"In 2011, over 62.9 million U.S. residents age 16 or older, or 26% of the population, had one or more contacts with police during the prior 12 months […]. For about half (49%) of persons experiencing contact with police, the most recent contact was involuntary or police-initiated. In 2011, 86% of persons involved in traffic stops during their most recent contact with police and 66% of persons involved in street stops (i.e., stopped in public but not in a moving vehicle) believed that the police both behaved properly and treated them with respect during the contact. A greater percentage of persons involved in street stops (25%) than those pulled over in traffic stops (10%) believed the police had not behaved properly. Regardless of the reason for the stop, less than 5% of persons who believed the police had not behaved properly filed a complaint. The data in this report were drawn from the Bureau of Justice Statistics' (BJS) 2011 Police-Public Contact Survey (PPCS), a supplement to the National Crime Victimization Survey (NCVS), which collects information from a nationally representative sample of persons in U.S. households. The PPCS collects information on contact with police during a 12-month period. This report examines involuntary contacts with police, specifically those that occurred when the person was the driver of a motor vehicle (i.e., traffic stops) or when the person was stopped by the police while in a public place but not in a moving vehicle (i.e., street stops). It describes variations in perceptions of police behavior and police legitimacy during traffic and street stops. (For more information on how perceptions of police behavior and legitimacy were measured in this report, see survey questions on page 12.) All findings in this report are based on persons for whom the most recent contact in 2011 was in a street stop or as the driver in a traffic stop."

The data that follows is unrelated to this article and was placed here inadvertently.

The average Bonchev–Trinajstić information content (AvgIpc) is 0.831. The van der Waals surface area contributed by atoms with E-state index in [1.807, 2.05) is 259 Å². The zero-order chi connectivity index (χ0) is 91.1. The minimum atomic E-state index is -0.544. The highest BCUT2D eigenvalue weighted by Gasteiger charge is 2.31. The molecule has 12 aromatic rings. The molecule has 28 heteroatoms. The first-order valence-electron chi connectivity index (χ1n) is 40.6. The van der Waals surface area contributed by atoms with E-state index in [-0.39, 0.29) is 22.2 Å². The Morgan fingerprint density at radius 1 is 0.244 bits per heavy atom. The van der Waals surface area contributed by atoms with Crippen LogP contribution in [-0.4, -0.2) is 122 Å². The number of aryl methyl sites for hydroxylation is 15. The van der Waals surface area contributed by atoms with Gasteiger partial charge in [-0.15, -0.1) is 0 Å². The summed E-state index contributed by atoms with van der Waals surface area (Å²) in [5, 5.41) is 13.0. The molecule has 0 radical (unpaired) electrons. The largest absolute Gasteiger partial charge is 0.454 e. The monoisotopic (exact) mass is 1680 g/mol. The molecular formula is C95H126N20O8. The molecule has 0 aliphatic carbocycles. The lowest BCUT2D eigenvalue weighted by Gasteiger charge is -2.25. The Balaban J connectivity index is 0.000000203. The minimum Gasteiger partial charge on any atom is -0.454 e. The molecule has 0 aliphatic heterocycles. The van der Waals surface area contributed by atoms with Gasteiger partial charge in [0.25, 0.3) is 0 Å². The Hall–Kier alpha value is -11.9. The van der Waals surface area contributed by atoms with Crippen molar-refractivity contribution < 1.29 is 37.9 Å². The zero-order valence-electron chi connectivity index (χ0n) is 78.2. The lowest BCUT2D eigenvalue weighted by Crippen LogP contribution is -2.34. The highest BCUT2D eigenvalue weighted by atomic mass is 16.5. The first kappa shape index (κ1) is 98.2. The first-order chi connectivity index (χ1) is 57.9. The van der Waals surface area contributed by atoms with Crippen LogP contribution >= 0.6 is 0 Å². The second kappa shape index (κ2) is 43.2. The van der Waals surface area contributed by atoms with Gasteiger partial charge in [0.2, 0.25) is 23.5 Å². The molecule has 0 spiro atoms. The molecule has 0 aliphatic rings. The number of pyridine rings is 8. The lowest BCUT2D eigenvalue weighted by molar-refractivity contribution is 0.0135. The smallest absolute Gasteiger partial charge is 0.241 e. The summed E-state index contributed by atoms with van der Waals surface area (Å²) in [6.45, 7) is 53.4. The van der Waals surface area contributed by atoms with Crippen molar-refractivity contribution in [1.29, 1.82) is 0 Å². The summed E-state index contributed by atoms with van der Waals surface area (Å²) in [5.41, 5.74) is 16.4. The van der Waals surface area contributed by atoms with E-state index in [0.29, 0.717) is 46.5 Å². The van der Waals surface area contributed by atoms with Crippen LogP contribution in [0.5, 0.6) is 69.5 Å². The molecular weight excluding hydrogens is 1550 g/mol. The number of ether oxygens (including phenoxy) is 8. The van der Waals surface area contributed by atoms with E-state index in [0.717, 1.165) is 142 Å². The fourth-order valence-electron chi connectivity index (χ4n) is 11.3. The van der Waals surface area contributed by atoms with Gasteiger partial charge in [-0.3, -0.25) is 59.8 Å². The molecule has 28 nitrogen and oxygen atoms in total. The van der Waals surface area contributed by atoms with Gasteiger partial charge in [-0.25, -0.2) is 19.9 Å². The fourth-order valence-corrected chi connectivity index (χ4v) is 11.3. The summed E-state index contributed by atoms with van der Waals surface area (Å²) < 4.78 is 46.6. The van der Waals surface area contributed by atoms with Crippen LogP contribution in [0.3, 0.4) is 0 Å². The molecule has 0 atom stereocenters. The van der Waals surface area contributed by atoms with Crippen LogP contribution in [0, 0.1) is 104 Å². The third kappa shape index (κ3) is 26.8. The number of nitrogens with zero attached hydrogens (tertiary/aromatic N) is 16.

U.S. Bureau of Justice Statistics: http://www.bjs.gov/